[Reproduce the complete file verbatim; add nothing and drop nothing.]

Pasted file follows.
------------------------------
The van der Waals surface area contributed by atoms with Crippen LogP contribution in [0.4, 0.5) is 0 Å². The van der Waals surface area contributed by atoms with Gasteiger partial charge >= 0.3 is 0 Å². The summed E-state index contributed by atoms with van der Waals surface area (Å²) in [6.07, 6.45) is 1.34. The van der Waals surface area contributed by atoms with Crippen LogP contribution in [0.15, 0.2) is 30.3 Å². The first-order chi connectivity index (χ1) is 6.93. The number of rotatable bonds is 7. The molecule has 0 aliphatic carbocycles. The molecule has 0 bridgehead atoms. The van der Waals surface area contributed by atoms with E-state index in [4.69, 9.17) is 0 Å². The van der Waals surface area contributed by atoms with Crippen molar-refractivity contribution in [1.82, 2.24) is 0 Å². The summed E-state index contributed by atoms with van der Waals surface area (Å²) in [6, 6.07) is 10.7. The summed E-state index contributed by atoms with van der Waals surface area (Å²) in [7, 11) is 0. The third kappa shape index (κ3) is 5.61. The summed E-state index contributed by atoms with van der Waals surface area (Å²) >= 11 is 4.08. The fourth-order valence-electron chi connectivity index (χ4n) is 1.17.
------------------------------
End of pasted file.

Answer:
The van der Waals surface area contributed by atoms with Crippen LogP contribution in [0.4, 0.5) is 0 Å². The van der Waals surface area contributed by atoms with Gasteiger partial charge >= 0.3 is 0 Å². The summed E-state index contributed by atoms with van der Waals surface area (Å²) in [6.07, 6.45) is 1.34. The van der Waals surface area contributed by atoms with Crippen LogP contribution in [0.15, 0.2) is 30.3 Å². The first-order chi connectivity index (χ1) is 6.93. The number of rotatable bonds is 7. The molecule has 0 aliphatic carbocycles. The molecule has 0 bridgehead atoms. The van der Waals surface area contributed by atoms with E-state index in [4.69, 9.17) is 0 Å². The van der Waals surface area contributed by atoms with Crippen molar-refractivity contribution in [1.82, 2.24) is 0 Å². The summed E-state index contributed by atoms with van der Waals surface area (Å²) in [6, 6.07) is 10.7. The summed E-state index contributed by atoms with van der Waals surface area (Å²) in [7, 11) is 0. The third kappa shape index (κ3) is 5.61. The summed E-state index contributed by atoms with van der Waals surface area (Å²) >= 11 is 4.08. The fourth-order valence-electron chi connectivity index (χ4n) is 1.17.